In spite of the inability to demonstrate a sound technical “solidification time” devices had been produced which could measure the hydraulic pressure in the cylinder used to inject the metal into the die. The generic name for such a device is hydrauliscope and in its simplest versions consists of a pressure transducer located in the inlet of the injection cylinder with the analog output of the transducer converted to digital then being fed to a computer. The computer display of the transducer output will have the pressure variable plotted on the vertical axis and time on the horizontal. Significant events in the injection cylinder displacement of molten alloy correlate with pressure changes. A pressure rise occurs when the injection cylinder and piston have traveled such that molten metal now must be displaced through the ingate orifice to the casting and the resistance to the cylinders movement increases. When the cavity has filled and further displacement of metal is not possible the kinetic energy of the moving injection mechanism and fluid in the cylinder is dissipated and its dissipation is revealed by a sharp rise in the pressure followed by a damped oscillation of the pressure. The “fill time” is therefore the difference between the readily detectable sharp rise signaling the die cavity is full and the earlier pressure rise, well recognized as the time when metal commences to flow into the cavity.

Without considerable precision in the determination of the “solidification time” the “fill time” must depend on the experience of the user. Following the Nelson work in 1970 the quest for the “solidification time” was largely abandoned until the inventor decided to readdress the problem. In 1961 the inventor attempted to solve the problem on the basis of the concept of a temperature gradient between the center of an alloy wall and the die surface but found due to the unavailability of elevated temperature properties for the die cast alloys and restricted computer capability it could at best be a crude approximation. By 1996, computers with state of the art hardware and software were available at the retail level for several thousand dollars, which were more powerful than those costing several millions in 1961.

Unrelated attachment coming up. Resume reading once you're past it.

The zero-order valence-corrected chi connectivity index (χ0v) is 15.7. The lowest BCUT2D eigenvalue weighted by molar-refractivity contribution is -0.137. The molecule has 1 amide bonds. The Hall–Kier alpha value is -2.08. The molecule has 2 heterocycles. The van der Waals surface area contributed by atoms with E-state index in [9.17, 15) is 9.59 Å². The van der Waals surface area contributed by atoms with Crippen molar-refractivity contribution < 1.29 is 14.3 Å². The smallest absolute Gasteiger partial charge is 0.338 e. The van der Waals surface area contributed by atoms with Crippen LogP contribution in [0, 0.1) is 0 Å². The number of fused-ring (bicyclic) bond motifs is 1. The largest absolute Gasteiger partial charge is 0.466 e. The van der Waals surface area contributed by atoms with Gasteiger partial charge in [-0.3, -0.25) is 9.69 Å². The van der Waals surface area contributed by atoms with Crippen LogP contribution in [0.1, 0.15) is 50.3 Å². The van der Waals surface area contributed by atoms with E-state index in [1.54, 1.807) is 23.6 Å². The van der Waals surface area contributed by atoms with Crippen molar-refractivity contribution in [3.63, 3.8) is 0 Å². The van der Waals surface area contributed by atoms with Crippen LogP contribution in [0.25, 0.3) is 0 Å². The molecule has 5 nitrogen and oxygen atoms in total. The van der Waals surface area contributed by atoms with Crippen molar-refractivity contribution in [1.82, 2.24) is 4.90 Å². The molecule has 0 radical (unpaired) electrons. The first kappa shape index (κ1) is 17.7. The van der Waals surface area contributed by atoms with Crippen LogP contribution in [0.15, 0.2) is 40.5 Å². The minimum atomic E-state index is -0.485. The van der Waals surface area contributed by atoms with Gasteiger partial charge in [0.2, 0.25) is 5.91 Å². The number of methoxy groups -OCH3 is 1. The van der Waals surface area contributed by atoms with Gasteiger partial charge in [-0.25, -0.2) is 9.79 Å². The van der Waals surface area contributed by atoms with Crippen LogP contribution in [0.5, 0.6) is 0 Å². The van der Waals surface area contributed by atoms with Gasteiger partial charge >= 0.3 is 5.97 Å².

Essential to the advancement of a science in the transient supercooling and solidification of metal in a die casting die was the formulation of a mathematical analysis that was not an empiricism and had its roots in traditional mathematical approaches to heat flow problems. In late 1996 the mathematical approach to a solution to the solidification of metals in a die casting die through a unique dual Fourier series analysis had been demonstrated to be feasible, and by the first quarter of 1998 a software program had been copyrighted. One of the Fourier series analyses gives the temperature for the alloy as a function of time and depth, a second yields time vs. depth and temperature in the die material, a third equation calculates the boundary surface between the die and the solidifying alloy and a fourth calculates the heat remaining in the alloy wall above the “dynamic solidus” defined below.

Unfortunately, the initial mathematics used classical metallurgy and a film coefficient due to the convincing work of the researchers of the late 1960's. This software gave excellent results in duplicating the die surface temperatures recorded by Nelson in his work with magnesium alloy AZ91B and Wallace and Stuhrke's thermocouple work with aluminum alloy SC84. Both of these alloys have relatively broad temperature differences (>100° F.) between their liquidus and solidus temperatures. The classical metallurgy thesis and the “film coefficient” theory failed, however, when alloys with narrow differences (15° F.) between the liquidus and solidus existed such as aluminum 13 alloy and zinc alloy AG40A. The mathematics showed these highly castable alloys had to be fluid while the boundary temperature between the alloy and the die, during the entire “filling” time were below the classically defined solidus. This work resulted in the proof that molten metals injected into a die casting die are supercooled i.e. they possess the properties of a liquid even though the metal's temperature is below the classical metallurgical solidus. All of the phenomena, which caused previous researchers to hypothecate a film coefficient, could be explained on the basis of supercooling and this became one of the physics postulates of the inventor.